Friday, 31 October 2008


I'm heading up to Norfolk for a few days to have a look around areas affected by coastal erosion. I'm staying in Happisburgh, in a house that is very near the cliff edge which should make for an interesting experience. It looks like the weather should be grey with drizzly rain which suits my needs. I'm after some really bleak landscapes. I spend a lot of time on Google Earth looking at the coast line, so I have an idea about what to expect but it stands to see if the landscapes will be as dramatic as I imagine.

Thursday, 30 October 2008


I can't believe what a fantastic line up Vision has this year. Actually it is so many good speakers that it will be impossible to see them all because some talks are on at the same time. What a dilemma!! Just found out that Stuart Franklin will show his work from the book Footprint. I have just recently become familiar with this work through my research for the borders project. His work is about the environmental changes that Europe is facing. Looks really interesting but it seems that this talk will be on at the at the same time as Simon Robert's though, I can only hope that the schedule will change for the better. Simon Roberts and Simon Norfolk is a must, their work is truly inspirational. Jacob Aue Sobol and Sam Faulkner should be really good to see too. I'm so looking forward to this!

Monday, 13 October 2008

Border stories

Here are some photo stories that I really like that are about borders:

East of a new Eden Yann Mingard and Alban Kakulya

People of Derry - Philippe Grollier

Abkhazia (Imagined States) - Eric Baudelaire

Trading over the Borderline - Guy Martin

The Middle Distance - Olivia Arthur

A lot of Paul Seawright's work deals with borders and the periphery.

Sacrificial Coast

I guess I originally thought that I would go back to Kaliningrad for my Borders story, being and enclave and cut off from the rest of Russia, border issues are a constant issue there. But I feel that I need a story I can revisit regularly and therefore it needs to be in Britain for the moment.

Land and people's relationship to the land interests me and is a theme that I keep returning to.
I came a cross an recently published book Vanishing landscapes which deals with the fact that landscapes will soon no longer exist the way we know them. John Bergers writing appears and work by photographers such as Edward Burtynsky , Joel Sternfield, and Robert Adams are featured.Photographer An - My Le has written some very thought provoking words in this book:

'While landmasses are carved up into jigsaw puzzles of nations, territories, and green zones, oceans define borders but defy politics. Against the backdrop of an ocean, any enterprise, military, commercial or scientific, appears fragile and barley tolerated.'

I really like this: 'oceans define borders but defy politics' This makes me think about Britain's eroding coastline. Certain parts of the coast especially in Norfolk is eroding faster than ever before. There are communities such as Happisburgh, Walcott, Mundesley that in the not so distant future might be completely swallowed up by the sea and wiped of the map. The U.K government says it is to costly to protect the whole of the coastline. 'Managed retreat' is the term scientists has given this approach, meaning that governments around the world are making decisions about what it can afford to save and what has to be sacrificed. A big part of the Norfolk coast seem to be out of luck, the sea defences are considered unsustainable and new ones will not be built. This mean that many people stand to loose their homes to the sea, farmers will loose their livelihood, historic sites and nature reserves will disappear. Unlike in countries like The Netherlands where compensation is given for loss of land to erosion, in the U.K there is no compensation. The effect the sea has on the land has become a political issue. How to decide what is protected and what is to be sacrificed? And there is talk of what could be Britain's first climate change refugees.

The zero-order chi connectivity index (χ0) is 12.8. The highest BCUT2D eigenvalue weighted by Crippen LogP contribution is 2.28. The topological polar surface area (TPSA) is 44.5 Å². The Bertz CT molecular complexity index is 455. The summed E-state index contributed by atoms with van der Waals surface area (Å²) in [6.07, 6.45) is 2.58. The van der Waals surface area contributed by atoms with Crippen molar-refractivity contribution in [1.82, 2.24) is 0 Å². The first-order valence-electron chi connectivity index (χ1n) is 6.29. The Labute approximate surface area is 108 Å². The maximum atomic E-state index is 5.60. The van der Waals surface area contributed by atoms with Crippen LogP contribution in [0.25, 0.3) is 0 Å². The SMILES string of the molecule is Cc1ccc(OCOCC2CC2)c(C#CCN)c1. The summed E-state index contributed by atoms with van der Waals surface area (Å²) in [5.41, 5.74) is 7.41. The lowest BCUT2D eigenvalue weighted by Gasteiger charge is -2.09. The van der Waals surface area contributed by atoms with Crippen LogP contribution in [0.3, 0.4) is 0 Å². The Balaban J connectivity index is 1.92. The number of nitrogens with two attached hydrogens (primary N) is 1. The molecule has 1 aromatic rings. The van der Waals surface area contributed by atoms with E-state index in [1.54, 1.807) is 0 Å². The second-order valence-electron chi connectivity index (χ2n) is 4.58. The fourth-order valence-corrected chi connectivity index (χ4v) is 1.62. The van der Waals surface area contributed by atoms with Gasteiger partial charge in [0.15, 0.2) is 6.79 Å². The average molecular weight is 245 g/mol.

I want to visit these areas, photograph the landscapes and the people who belong to these places, not just Norfolk, though I think this might be a very good starting point but also other areas. At this stage I am quite open minded about what will be included. I could just focus on what I want to call 'Sacrificial Coast' or it could be extended to look at what is done to preserve and defend ourselves from the sea.
I would like to use statistics with these images and get quotes from people. My hope is that I can make some good connection with people living in these areas. In terms of making it in to a multimedia presentation I could perhaps use voice over from people talking about the situation or perhaps record the sound of the sea hitting the cliffs and use it as 'background music'. But right know I really need to delve deeper in to the research and check some places out.
Some very useful articles:

Waves of destruction The Guardian April 17 2008

Living on the edge The Guardian October 9 2006

As the climate changes, bits of England's coast crumble International Herald Tribune May 4 2007

Should we abandon Britain's crumbling coast? The Guardian August 18 2008

Living on the edge: The owners whose homes are going over a cliff Daily Mail 12 July 2008

Players at England's oldest golf course told to let it crumble into the sea The Guardian May 20 2008

Erosion plea from sea victims BBC News player

Wale's coastal erosion threat BBC News player

CCAG Coastal Concern Action Group